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Torah Sparks

Parashat Hukkat
June 15, 2013 – 7 Tammuz 5773

Annual: Numbers 19:1-22:1 (Etz Hayim p. 880; Hertz p. 652)
Triennial: Numbers 21:11-22:1 (Etz Hayim p. 890; Hertz p. 660)
Haftarah: Judges 11:1-33 (Etz Hayim p. 910; Hertz p. 664)

Prepared by Rabbi Joseph Prouser
(Temple Emanuel of North Jersey; Franklin Lakes, NJ)

Parashat Hukkat opens with one of the most inscrutable passages in the Torah, about the parah adumah – the red heifer. The ashes of an entirely red cow are mixed with the other significantly red ingredients with which it is to be burned, for use in a ritual that purifies one who has been in contact with a corpse. The ashes, which render the affected Israelite pure, render the officiating priest impure.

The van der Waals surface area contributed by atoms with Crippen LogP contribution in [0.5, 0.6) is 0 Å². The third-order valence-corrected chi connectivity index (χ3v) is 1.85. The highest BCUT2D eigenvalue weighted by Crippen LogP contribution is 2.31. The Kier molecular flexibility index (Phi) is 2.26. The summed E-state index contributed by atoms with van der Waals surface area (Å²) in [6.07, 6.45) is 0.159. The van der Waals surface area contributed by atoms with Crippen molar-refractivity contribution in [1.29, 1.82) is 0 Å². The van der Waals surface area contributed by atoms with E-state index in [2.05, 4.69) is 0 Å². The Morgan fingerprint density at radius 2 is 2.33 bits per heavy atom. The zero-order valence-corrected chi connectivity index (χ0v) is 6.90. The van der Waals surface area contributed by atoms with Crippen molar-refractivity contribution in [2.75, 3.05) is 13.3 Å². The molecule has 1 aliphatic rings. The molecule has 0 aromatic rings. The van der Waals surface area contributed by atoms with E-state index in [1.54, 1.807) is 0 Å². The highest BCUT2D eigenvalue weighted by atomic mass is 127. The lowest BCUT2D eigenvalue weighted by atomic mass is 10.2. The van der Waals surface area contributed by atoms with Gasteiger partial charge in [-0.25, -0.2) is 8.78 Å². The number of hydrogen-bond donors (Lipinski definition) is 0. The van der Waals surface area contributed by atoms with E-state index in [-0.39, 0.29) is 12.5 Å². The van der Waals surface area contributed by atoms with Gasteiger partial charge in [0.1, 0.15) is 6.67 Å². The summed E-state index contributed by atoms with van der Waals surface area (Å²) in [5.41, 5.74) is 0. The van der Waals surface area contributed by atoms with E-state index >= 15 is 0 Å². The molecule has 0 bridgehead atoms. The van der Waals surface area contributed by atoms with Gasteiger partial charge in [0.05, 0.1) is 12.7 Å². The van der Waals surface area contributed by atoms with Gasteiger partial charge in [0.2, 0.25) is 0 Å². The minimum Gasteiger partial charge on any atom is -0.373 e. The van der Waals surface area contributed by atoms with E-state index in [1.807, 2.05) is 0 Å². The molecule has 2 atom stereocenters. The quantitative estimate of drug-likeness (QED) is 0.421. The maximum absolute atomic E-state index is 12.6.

When the Israelites arrive at Kadesh, a series of significant events takes place. Miriam dies and is buried. Immediately after her death, we learn that Israel is without water – the juxtaposition providing the impetus for the midrashic link between Miriam and the Israelites' miraculous access to water in the wilderness. The Israelites quarrel with Moses about their potentially lethal lack of water. God tells Moses and Aaron to equip themselves with Moses' staff, and then to order a rock to produce water for the Israelites. Moses, inexplicably departing from these precise instructions, instead twice strikes the rock, which nevertheless does produce sufficient water for the Israelites and their livestock. God responds to the prophetic breach of discipline harshly: because they "did not trust Me enough to affirm My sanctity in the sight of the Israelites," Moses and Aaron are told they will not be permitted to accompany the people into the Promised Land.